PetaPixel

The Mother of All Rooftopping Photos, On Top of the Tallest Building in the World

joemcnalleyburjkhalifa

Rooftopping photography enthusiasts enjoy climbing to locations that would make most people’s legs turn to jelly, pointing a camera straight down, and snapping a photo that commonly shows feet, a ledge, and a huge drop. While in Dubai for Gulf Photo Plus 2013, famed National Geographic photographer Joe McNally managed to snap the mother of all rooftopping photos, seen above. The Instagram snap was captured from the tip of the Burj Khalifa, the tallest manmade structure in the world.

The photo was shared on Instagram yesterday with a caption that reads:

My old battered shoes climbed the worlds tallest building today. What an amazing structure! Tweeting from 820 meters straight up!

In case you’ve never seen it before, here’s what the building looks like from the ground:

burjkhalifa

It’s quite a prize for rooftopping photography, as it towers over every other skyscraper in the world:

comparison

Unfortunately, the climb to the top isn’t something any ordinary person has the opportunity to do. You’ll have to have some friends in high places (har har) in order to enjoy the view up there. For the rest of us, there’s an observation deck you can pay to visit.

To see more examples of jaw-dropping and vertigo-inducing rooftopping photos, check out the work of Tom Ryaboi and Russian daredevils Vitaly Raskalov and Alexander Remnev.

(via Instagram via Gizmodo)


Update: We asked McNally how he gained access to the roof. He tells us that it was a process: 35 years in the photography business, 26 years shooting for National Geographic, “accumulating a certain measure of archive respectability and reputation,” climbing other famous antennas (the WTC and the Empire State Building), and three years of communicating with the administrator of the Burj Khalifa.


Image credits: Photograph by Joe McNally and used with permission, Burj Khalifa under sunrise by Nicolas Lannuzel, BurjKhalifaHeight.svg via Wikimedia Commons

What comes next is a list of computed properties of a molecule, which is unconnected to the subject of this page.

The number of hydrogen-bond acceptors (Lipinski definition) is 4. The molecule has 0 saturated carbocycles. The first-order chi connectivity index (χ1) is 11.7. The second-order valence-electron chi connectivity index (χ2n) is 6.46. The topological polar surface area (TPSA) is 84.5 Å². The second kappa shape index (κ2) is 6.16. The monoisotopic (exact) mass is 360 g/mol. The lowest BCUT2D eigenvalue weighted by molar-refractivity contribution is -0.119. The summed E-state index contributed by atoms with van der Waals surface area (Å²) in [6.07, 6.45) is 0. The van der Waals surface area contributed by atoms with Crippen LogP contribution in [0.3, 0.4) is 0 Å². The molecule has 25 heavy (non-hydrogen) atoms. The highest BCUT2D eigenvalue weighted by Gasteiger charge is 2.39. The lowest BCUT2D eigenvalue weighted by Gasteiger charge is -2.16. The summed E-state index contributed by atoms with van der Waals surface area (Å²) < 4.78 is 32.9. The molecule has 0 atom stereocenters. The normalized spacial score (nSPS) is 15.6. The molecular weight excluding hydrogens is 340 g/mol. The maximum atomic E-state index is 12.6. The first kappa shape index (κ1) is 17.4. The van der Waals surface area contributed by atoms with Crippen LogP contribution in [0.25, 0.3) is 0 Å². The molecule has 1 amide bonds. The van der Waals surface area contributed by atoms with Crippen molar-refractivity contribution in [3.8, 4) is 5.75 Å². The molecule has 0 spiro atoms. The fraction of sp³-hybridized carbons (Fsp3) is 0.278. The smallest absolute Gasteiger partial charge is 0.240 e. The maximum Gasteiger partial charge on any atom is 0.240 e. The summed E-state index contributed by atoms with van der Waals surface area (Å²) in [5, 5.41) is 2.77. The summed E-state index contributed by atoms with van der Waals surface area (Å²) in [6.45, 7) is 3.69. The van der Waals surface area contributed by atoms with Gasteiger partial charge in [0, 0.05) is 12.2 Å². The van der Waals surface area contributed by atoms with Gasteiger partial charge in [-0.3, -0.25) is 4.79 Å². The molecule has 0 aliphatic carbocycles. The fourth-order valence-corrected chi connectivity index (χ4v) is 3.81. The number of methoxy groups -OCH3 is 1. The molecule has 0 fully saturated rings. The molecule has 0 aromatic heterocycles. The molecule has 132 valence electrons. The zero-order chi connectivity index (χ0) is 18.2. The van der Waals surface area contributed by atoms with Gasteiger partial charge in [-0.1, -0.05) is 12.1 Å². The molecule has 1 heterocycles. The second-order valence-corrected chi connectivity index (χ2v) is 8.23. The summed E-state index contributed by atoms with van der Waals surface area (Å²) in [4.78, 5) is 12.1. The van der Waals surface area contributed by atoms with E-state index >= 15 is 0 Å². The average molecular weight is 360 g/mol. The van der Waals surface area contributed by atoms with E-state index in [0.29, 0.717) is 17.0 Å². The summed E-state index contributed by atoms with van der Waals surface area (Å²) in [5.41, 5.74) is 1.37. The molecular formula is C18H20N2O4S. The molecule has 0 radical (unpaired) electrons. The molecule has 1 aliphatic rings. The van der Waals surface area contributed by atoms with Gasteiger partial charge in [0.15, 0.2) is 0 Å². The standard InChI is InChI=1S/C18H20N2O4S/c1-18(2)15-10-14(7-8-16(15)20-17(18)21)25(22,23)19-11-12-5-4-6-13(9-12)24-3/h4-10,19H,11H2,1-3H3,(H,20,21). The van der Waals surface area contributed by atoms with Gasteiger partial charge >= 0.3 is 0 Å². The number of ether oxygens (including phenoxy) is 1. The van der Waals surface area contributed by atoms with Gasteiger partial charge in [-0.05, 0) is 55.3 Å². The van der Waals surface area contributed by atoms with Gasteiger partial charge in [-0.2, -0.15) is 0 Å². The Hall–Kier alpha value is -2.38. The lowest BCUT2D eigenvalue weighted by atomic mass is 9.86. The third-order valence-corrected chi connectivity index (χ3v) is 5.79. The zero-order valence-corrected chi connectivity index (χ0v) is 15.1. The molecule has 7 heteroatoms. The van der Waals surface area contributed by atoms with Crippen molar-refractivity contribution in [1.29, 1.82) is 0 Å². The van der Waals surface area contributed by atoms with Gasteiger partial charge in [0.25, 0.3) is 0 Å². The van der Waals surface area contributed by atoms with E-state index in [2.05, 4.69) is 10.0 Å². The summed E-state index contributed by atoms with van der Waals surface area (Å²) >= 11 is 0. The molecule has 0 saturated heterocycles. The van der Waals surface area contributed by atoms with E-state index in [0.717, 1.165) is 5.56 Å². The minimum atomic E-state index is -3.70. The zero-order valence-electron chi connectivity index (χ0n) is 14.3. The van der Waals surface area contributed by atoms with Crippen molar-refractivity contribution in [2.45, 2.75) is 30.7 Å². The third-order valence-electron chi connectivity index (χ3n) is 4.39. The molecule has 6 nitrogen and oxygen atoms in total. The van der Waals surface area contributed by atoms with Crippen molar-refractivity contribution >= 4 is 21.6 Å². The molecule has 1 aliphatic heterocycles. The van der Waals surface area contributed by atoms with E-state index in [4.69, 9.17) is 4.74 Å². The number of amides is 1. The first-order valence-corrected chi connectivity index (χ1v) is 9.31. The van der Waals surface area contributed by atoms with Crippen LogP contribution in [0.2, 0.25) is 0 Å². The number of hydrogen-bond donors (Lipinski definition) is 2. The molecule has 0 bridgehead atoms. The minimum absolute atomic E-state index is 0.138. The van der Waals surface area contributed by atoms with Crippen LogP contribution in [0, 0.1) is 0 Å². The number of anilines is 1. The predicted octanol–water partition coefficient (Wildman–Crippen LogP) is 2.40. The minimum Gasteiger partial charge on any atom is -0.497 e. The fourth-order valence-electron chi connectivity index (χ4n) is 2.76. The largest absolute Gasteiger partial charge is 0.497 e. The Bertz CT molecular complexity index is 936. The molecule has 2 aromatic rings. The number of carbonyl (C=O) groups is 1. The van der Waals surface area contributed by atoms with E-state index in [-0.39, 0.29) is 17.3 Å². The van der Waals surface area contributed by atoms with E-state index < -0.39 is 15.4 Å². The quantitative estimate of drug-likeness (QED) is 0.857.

• Samcornwell

    I’d like to see a photo from the ground zoomed in looking at his petrified face.

  • http://www.facebook.com/profile.php?id=100000170702914 Jeremy Lawrence

    Joe has form in being on the top of tall buildings.

    https://www.youtube.com/watch?v=cEAKQFddTLI

  • http://www.facebook.com/profile.php?id=100000170702914 Jeremy Lawrence

    Check out video I linked above to see how he copes with heights. :-)

  • http://www.oldworldcreative.com Evan Skuthorpe

    Looks like simcity.

  • laz117

    pucker factor 12

  • http://www.facebook.com/robert.peel Robert Peel

    Great depth of field. Notice that the shoes and the objects on the ground below are all in focus.

  • Mansgame

    I wonder if there is a point you reach where you’re so high up that it doesn’t matter anymore and in fact you feel more at ease because things don’t look real anymore. Like on a plane.

  • http://www.facebook.com/burnin.biomass Burnin Biomass

    “Unfortunately, the climb to the top isn’t something any ordinary person has the opportunity to do.”

    I think its fortunate the ordinary person can’t do this, because we would have morons killing themselves trying to replicate this shot.

  • rangepig

    I don’t know how true it is, but back in the 1980s when I was at Air Assault School in the 101st they told us the reason the rappelling walls were 34 feet high was because the psychological threshold was 33 feet, so anything over 33 feet felt about the same (i.e.: 34 feet might as well be 300 or 3,000 feet).

  • Colin

    He is so high up even if he fell he would have had time to tweet this photo before reaching his death. Are we sure this is actually not the case? Haha.

  • http://www.facebook.com/dave.angeli2 Dave Angeli

    Interesting – that sounds about right. Not to say that people can’t tell the difference between 33′ and 3000′, but the fear factor is about the same.

  • Jake

    It’s gotta be the shoes!

  • http://twitter.com/ab_iron Frank

    Lots of light in Dubai.

  • ProtoWhalePig

    I have read that the critical factor is whether or not you are “attached” to the ground by the building. It is for me: I have absolutely no vertigo in airplanes and tons of it in buildings or on mountains.

  • https://www.facebook.com/FlexibleVision Roman

    noon; sunny 16; f/16 ;)

  • James

    Also, Instagram implies cell phone camera. Tiny sensor gives greater DoF.

  • http://twitter.com/leoeris Leo Eris

    Whimper.

  • http://www.facebook.com/AnMiTh Anthony Thurston

    OH jeeze… that makes me sick just looking at the photo. I an NOT a fan of heights. You could not pay me enough money to get up there….

  • http://www.facebook.com/li.galo1 Li Galo

    The first thing I noticed was that his pant leg was messed up! If you’re going to take a photo like that one, you’d think the photographer with notice a detail like that one! Yes, the photo is actually fantastic, too… but the pant leg!

  • http://www.facebook.com/jcapestro John Capestro

    It would be awesome to jump,from there.With a chute of course.They should sell tickets.

  • http://twitter.com/bonbonread Bonita Read

    That is so frikken amazing !!! an adrenalin rush just sitting in front of my laptop LOOKING at the photo .. LOL !!

  • Brett Sprague

    Next is KIngdom Tower..

  • Ryan Alexander Davis

    I would’ve worn nicer shoes